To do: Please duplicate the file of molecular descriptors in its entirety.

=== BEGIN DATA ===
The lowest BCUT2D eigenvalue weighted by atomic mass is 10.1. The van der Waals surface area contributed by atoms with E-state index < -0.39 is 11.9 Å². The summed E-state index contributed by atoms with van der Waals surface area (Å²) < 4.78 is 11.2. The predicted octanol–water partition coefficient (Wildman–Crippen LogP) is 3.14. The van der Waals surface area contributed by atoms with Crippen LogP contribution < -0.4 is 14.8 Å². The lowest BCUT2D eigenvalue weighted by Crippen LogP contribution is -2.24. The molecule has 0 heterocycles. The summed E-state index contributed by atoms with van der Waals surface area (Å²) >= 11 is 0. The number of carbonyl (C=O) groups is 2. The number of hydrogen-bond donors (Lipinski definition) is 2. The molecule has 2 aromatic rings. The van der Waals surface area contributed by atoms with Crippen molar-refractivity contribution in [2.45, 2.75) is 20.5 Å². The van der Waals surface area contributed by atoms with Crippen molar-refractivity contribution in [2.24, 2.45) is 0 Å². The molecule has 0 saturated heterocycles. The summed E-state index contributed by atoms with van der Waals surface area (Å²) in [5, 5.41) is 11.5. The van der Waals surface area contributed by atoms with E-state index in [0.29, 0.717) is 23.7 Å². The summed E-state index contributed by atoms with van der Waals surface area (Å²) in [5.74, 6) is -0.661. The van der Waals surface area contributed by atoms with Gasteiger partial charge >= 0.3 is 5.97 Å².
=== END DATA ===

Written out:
The lowest BCUT2D eigenvalue weighted by atomic mass is 10.1. The van der Waals surface area contributed by atoms with E-state index < -0.39 is 11.9 Å². The summed E-state index contributed by atoms with van der Waals surface area (Å²) < 4.78 is 11.2. The predicted octanol–water partition coefficient (Wildman–Crippen LogP) is 3.14. The van der Waals surface area contributed by atoms with Crippen LogP contribution < -0.4 is 14.8 Å². The lowest BCUT2D eigenvalue weighted by Crippen LogP contribution is -2.24. The molecule has 0 heterocycles. The summed E-state index contributed by atoms with van der Waals surface area (Å²) >= 11 is 0. The number of carbonyl (C=O) groups is 2. The number of hydrogen-bond donors (Lipinski definition) is 2. The molecule has 2 aromatic rings. The van der Waals surface area contributed by atoms with Crippen molar-refractivity contribution in [2.45, 2.75) is 20.5 Å². The van der Waals surface area contributed by atoms with Crippen molar-refractivity contribution in [2.24, 2.45) is 0 Å². The molecule has 0 saturated heterocycles. The summed E-state index contributed by atoms with van der Waals surface area (Å²) in [5, 5.41) is 11.5. The van der Waals surface area contributed by atoms with E-state index in [0.29, 0.717) is 23.7 Å². The summed E-state index contributed by atoms with van der Waals surface area (Å²) in [5.74, 6) is -0.661. The van der Waals surface area contributed by atoms with Gasteiger partial charge >= 0.3 is 5.97 Å².